Robert Farago at Schroders Private Banking outlines steps in case of Grexit

Some answers about what to do should Greece leave the eurozone have been provided by Robert Farago, head of Asset Allocation at Schroders Private Banking.

At the time of writing (18 May), Spanish bond yields are trading at 6.25% after starting the year at just over 5%. The lack of a conclusive election in Greece has left the consensus, including ourselves, expecting Greece to exit the euro. This has led to sharp sell-offs across a broad range of risk assets. Below we try and address some of the key questions facing investors.

What will happen to Greece after it leaves the euro?

We would expect the new drachma to depreciate by anywhere from 30-70%. It is also possible that the authorities would peg the exchange rate at a set rate to the euro.

It is likely that capital controls will be imposed to put an end to the flow of money out of the country. This is against the rules of the European Union and therefore the country may have to leave the Union, either temporarily or permanently.

The day that Argentina allowed its currency to devalue at the end of 2001 marked the start of that country’s recovery. This is likely to prove true in Greece too. Exports of goods and services account for a quarter of annual output and would be significantly boosted by the currency depreciation. However, the initial outlook is uncertain as the political situation is extremely unpredictable, with none of the parties that have ruled in the past maintaining any credibility and none of the alternatives offering a convincing alternative.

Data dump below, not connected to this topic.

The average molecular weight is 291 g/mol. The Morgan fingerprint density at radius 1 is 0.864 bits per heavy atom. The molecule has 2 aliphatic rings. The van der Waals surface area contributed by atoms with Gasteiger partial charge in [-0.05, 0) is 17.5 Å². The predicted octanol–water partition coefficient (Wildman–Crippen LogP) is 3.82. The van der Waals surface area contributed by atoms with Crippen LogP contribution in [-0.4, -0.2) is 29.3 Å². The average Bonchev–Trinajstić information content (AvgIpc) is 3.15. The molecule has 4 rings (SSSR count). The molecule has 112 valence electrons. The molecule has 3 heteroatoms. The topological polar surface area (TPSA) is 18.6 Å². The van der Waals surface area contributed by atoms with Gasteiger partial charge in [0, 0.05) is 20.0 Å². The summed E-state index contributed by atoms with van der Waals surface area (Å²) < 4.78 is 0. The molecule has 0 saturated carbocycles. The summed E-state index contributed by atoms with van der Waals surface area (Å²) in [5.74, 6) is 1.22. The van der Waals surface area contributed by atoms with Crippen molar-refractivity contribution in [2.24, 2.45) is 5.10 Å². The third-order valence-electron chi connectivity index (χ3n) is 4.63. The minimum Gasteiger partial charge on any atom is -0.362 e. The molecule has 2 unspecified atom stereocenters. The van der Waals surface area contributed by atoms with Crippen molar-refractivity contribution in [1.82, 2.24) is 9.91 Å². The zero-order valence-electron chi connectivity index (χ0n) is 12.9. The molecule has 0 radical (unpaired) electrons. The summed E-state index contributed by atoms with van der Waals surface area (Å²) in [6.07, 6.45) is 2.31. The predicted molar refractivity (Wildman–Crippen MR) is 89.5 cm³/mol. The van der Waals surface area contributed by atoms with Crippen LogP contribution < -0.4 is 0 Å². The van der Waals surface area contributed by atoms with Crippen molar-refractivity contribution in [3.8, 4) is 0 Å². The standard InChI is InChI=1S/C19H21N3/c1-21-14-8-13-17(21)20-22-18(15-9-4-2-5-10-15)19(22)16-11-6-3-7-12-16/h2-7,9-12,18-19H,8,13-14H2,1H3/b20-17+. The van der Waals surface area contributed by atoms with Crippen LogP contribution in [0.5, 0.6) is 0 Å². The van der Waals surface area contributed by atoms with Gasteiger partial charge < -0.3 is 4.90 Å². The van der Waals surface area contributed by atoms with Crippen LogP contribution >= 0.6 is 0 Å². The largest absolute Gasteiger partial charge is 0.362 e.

If Greece goes, what can be done to avoid contagion?

A credible commitment to a common bond market would be the ultimate solution. However, this requires referendums across the euro area so will not provide an immediate support.

Additional financial support to the periphery countries that have followed through on reform is possible. However, this involves handing over more money at a time when the papers will be full of stories of how much money was given to Greece and will never be recovered.

A commitment from the European Central Bank to buy sovereign bonds, perhaps capping interest rates at a rate that markets would consider sustainable (somewhere below 6%) would be effective if the bank followed through and sustained this cap. This would be similar to the move by Switzerland to peg their currency to the euro by standing willing to print as much money as is necessary to cap the exchange rate. However, there are no signs that the ECB is willing to do this.

A further injection of money into the banking sector through a third tranche of the long-term refinancing operation is also possible. This would provide banks in Spain and Italy with funds to buy their domestic government bonds.

In conclusion, there are a number of measures that could be taken to provide liquidity to the stressed sovereigns and banks in peripheral Europe. However, most measures would only address the immediate liquidity crisis rather than addressing the underlying solvency problems.

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